It’s a long road, but scientists have begun looking at the cognitive processes underlying Malaysian driving behaviour.
ALREADY driving at the speed limit, you suddenly notice a pair of flashing lights behind you.
The black Proton Wira is moving at a frightening pace, and your heart begins to race.
In a mild panic you signal left, checking for a gap in the middle-lane traffic. As you pull over, however, a double-decker bus comes hurtling up the slow lane ...
Welcome to Malaysia, ranked one of South-East Asia’s worst when it comes to road safety. Estimates have put losses from road traffic accidents at an estimated 1.6% of the national GDP.
According to the World Health Organisation’s (WHO) 2013 Global Status Report on Road Safety, Malaysia suffered 25 accident-related deaths per 100,000 of the population in 2010, compared to 3.6 deaths per 100,000 in Britain.
So what is it that makes Malaysian road users so ... unsafe?
It’s an intriguing question, and probably one we will never find the answer to. One research group, however, is taking baby steps towards understanding how Malaysians perceive hazards on the road.
It all began when Elizabeth Sheppard came to Malaysia to take up her position as an associate professor at the University of Nottingham Malaysia’s School of Psychology.
Getting a car would make life considerably easier when travelling to and from the campus in Semenyih on the outskirts of Selangor. Sheppard soon realised that driving conditions were very different from back home in Britain.
There, drivers generally stick to, or at least indicate, when they are about to change lanes. In Malaysia ... let’s just say such certainties are best not taken for granted.
“I found myself having to rethink my driving strategy,” she admits.
Being behind the wheel here did make her wonder, though: are the perceptual and cognitive processes involved in our driving affected by conditions on the road?
Sheppard now heads the university’s Driving Research Group, and it is the first to do experimental research on driving in Malaysia. Until now, most studies have been based on surveys or observational analysis and aimed at understanding the social aspects of driving, rather than cognition.
The study began two years ago, and saw Malaysian drivers being put to the test not on the road, but in a tiny room at the university’s campus in Semenyih.
They were asked to watch a series of short video clips, and press a button every time a hazard appeared.
The study included both experienced and novice drivers, and was repeated with volunteers at the British campus, resulting in a set of cross-cultural reaction times.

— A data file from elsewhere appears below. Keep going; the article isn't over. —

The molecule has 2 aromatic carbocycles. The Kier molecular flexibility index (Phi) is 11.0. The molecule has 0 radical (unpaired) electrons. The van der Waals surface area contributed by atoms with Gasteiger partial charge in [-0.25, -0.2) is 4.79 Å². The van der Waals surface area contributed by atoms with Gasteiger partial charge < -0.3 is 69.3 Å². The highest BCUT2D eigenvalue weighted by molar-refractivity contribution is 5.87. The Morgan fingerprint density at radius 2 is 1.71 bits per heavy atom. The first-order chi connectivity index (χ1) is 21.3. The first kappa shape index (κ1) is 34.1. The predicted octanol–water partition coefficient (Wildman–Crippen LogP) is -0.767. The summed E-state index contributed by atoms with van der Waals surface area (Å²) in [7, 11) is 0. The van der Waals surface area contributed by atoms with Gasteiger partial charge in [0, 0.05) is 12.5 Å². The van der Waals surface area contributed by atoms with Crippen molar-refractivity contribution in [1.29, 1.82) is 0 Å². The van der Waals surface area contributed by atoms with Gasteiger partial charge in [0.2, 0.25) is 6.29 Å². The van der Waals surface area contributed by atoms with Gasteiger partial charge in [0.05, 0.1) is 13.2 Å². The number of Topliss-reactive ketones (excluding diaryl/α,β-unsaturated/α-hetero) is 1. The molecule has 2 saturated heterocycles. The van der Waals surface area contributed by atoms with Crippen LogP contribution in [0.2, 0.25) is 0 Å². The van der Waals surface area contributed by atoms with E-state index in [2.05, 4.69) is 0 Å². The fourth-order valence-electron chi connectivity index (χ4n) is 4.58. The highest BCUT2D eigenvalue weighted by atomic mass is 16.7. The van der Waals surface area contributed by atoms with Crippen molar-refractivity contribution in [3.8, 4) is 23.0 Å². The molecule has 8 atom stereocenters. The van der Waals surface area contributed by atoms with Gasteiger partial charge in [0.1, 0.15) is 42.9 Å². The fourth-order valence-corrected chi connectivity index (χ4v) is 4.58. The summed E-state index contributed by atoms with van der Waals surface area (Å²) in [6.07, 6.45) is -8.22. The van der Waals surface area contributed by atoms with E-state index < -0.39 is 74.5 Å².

Reaction times are interesting, explains Sheppard, because they can tell us about a person’s hazard perception abilities, which in turn factors into safe driving.
“So the quicker the participant presses the button – the reaction time – the sooner they have spotted the hazard,” says Sheppard. “In theory, a quicker reaction time will give you more time to avoid hazards, by slowing down or swerving, for example.”
Aside from reaction times, researchers were also interested in gauging the subjects’ visual strategies when driving.
In fact, the video screen on which the driving simulation videos were played was actually part of an eye-tracking system.
Two infrared strips located at the top and bottom of the screen would detect the contrast between white and dark parts of the eye, allowing researchers to pinpoint exactly where participants were looking on the screen, at any given point in time.
This way, they could see if participants were constantly scanning for hazards, or just focusing on the road ahead.
Initially, the researchers were unsure of how the results would go.
“We thought maybe people here (in Malaysia) would react faster, because they are so attuned to hazards here,” says Lim Phui Cheng, a post-graduate student and one of the main researchers on this study.
“Or maybe they would react slower, because they’ve become desensitized to those hazards ... after all you don’t want to be on your toes all the time when driving.”
Lim’s second guess seems to have been spot on. Though experienced drivers outperformed novice drivers overall, the Malaysians were much slower to react than the British participants.
And the difference was statistically significant – British drivers took an average of 1.68 seconds to register the emerging threat, whereas Malaysian drivers took 2.25 seconds to respond.